Car Club Day (from Kustorama)
A Visit to Holidayland (1959)
by Todd James Pierce
To be honest, I was planning to move on from Holidayland.  I was hoping to touch down in the 1940s.  But my brief trip to Holidayland last week inspired so much mail (via the DHI Facebook Group) that I decided to spend one more week in this strange little outpost just outside Disneyland. 
I think for many regular DHI readers Holidayland appears very much out-of-step with the cultural identity of Disneyland.  But in the park’s early years, before Disneyland’s personality had solidified, Walt was still looking to traditional amusement parks for inspiration and guidance.  The Frontierland shooting gallery, for example, was adapted from traditional amusement park fare, as were the pack mules and even the Dumbo Flying Elephants.  (In conjunction with a stock ride manufacturer, the Dumbo attraction was originally envisioned as an adaptation of the octopus ride with elephant-shaped cars, but that ride system never panned out.)  Holidayland grew out of that same impulse: to adapt traditional amusement attractions and services for Disneyland.
from the LA Times

Back in the 1950s, most regional amusement parks had an event area.  These event areas were profitable because they brought large groups into the park.  The area was reserved for, say, a trade union; then the trade union sold tickets to the event and, in some cases, also to the park. 

Most of the questions I received over on Facebook asked the same thing, more or less: So what was a typical visit to Holidayland like?
Over this past week, I’ve done my best to reconstruct one visit to Holidayland.  Now, I wish I had the photos to pull together Dairy Day at Holidayland.  Dairy farmers + live cows + Disneyland = Dairy Day.  Dairy Day also included a beauty contest in which two winners were crowned—I kid you not—the Dairy Princesses.   Also on the program, the Hay Contest.  Exactly what is a hay contest? I wouldn’t know either, except that the LA Times described it in detail.  A hay contest is when teams (two men each) “race to see which can load and unload two tons of baled hay the fastest.”  Some fun, huh?
from Rodding and Re-Styling Magazine (1960)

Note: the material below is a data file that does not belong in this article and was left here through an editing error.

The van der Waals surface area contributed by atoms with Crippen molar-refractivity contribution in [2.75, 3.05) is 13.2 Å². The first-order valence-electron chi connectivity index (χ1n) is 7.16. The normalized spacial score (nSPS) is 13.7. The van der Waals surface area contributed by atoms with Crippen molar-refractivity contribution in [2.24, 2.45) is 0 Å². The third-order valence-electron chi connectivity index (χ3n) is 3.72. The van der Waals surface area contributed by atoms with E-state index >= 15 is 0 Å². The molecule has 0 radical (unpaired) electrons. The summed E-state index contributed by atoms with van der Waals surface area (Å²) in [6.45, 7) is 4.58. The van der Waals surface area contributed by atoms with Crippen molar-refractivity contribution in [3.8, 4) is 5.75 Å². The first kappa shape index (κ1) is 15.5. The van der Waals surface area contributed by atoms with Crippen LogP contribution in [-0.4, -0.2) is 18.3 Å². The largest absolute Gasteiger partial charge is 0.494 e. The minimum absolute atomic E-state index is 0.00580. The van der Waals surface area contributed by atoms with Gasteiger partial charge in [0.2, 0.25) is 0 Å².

Unfortunately I don’t have photos to pull together Dairy Day.  Dairy Day was held Saturday, Aug 22, 1959.  But I’ve pilfered enough pics to post up an event that was held two weeks later, on Sept. 5, 1959.  Car Club Day.  To me at least, this event, held just outside Disneyland proper, appears strangely divorced from the purposeful theming that was constructed inside the park.
from Rodding and Re-Styling Magazine (1960)
In 1959, the Road Lords Car Club booked Holidayland for the first annual Car Club Day.  The event was co-sponsored by a police advisory council because, back in the 1950s, car clubs were viewed as a way to refocus teenagers’ interest in street racing into more productive venues.  The event included an autocade and a lavish display of prize-winning and customized cars.  At least one person recalls that the cars—or at least some of them—cruised down Main Street before taking a parking space out on the Holidayland grass. 
from Rodding and Re-Styling Magazine (1960)
But the thing I find most unusual about this particular event is that it disrupts the visual presentation of Disneyland.  If nothing else, Disneyland is designed to remove guests from present-day America and deposit them in lands that evoke the past, the future, and realms of fantasy.  Car Club Day did the exact opposite: it firmly placed guests in present-day America without letting them enjoy the pleasant flights of imagination one usually associates with the park.
The event concluded with a nighttime dance.  Live music and couples slanting together for slow numbers.  At 1am, the band belted out its last tune.  A few minutes later, car owners were packing up their displays and revving their engines for the drive home.
Image from
One strange little side note: in 2011, a few WDI Imagineers dug up an image from Car Club Day to connect the new “Carsland” area in DCA with the early history of Disneyland.  But even WDI concept writer, Kevin Rafferty admitted that Car Club Day mainly attracted “James Dean-like guys with cigarettes.”   
The annual car event lasted exactly one year.
OK, that’s all I got for this week. You can read more about the Carsland press event in Sue Kruse’s excellent column.  You can also jump into the lively conversation on the DHI Facebook Group.  It’s free.  With luck, I’ll be back next week.  By then, Holidayland will be just a speck in my rearview mirror.

from Rodding and Re-Styling Magazine (1960)

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